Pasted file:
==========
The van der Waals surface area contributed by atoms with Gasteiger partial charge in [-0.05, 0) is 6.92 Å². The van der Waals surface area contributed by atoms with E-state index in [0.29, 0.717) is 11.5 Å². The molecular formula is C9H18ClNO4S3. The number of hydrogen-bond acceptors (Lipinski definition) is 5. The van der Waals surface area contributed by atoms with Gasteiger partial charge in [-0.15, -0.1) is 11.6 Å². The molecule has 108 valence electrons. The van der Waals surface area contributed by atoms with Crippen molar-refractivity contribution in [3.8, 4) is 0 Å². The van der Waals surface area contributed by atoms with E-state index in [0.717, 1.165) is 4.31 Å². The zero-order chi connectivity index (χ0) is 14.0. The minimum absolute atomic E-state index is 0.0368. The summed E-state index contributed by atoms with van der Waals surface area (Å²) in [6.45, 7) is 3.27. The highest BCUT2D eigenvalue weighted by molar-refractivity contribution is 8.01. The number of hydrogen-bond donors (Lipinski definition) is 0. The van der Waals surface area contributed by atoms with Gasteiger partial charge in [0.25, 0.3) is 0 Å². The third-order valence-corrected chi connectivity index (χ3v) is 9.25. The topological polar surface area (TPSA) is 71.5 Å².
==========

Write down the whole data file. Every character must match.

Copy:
The van der Waals surface area contributed by atoms with Gasteiger partial charge in [-0.05, 0) is 6.92 Å². The van der Waals surface area contributed by atoms with E-state index in [0.29, 0.717) is 11.5 Å². The molecular formula is C9H18ClNO4S3. The number of hydrogen-bond acceptors (Lipinski definition) is 5. The van der Waals surface area contributed by atoms with Gasteiger partial charge in [-0.15, -0.1) is 11.6 Å². The molecule has 108 valence electrons. The van der Waals surface area contributed by atoms with Crippen molar-refractivity contribution in [3.8, 4) is 0 Å². The van der Waals surface area contributed by atoms with E-state index in [0.717, 1.165) is 4.31 Å². The zero-order chi connectivity index (χ0) is 14.0. The minimum absolute atomic E-state index is 0.0368. The summed E-state index contributed by atoms with van der Waals surface area (Å²) in [6.45, 7) is 3.27. The highest BCUT2D eigenvalue weighted by molar-refractivity contribution is 8.01. The number of hydrogen-bond donors (Lipinski definition) is 0. The van der Waals surface area contributed by atoms with Gasteiger partial charge in [0.25, 0.3) is 0 Å². The third-order valence-corrected chi connectivity index (χ3v) is 9.25. The topological polar surface area (TPSA) is 71.5 Å².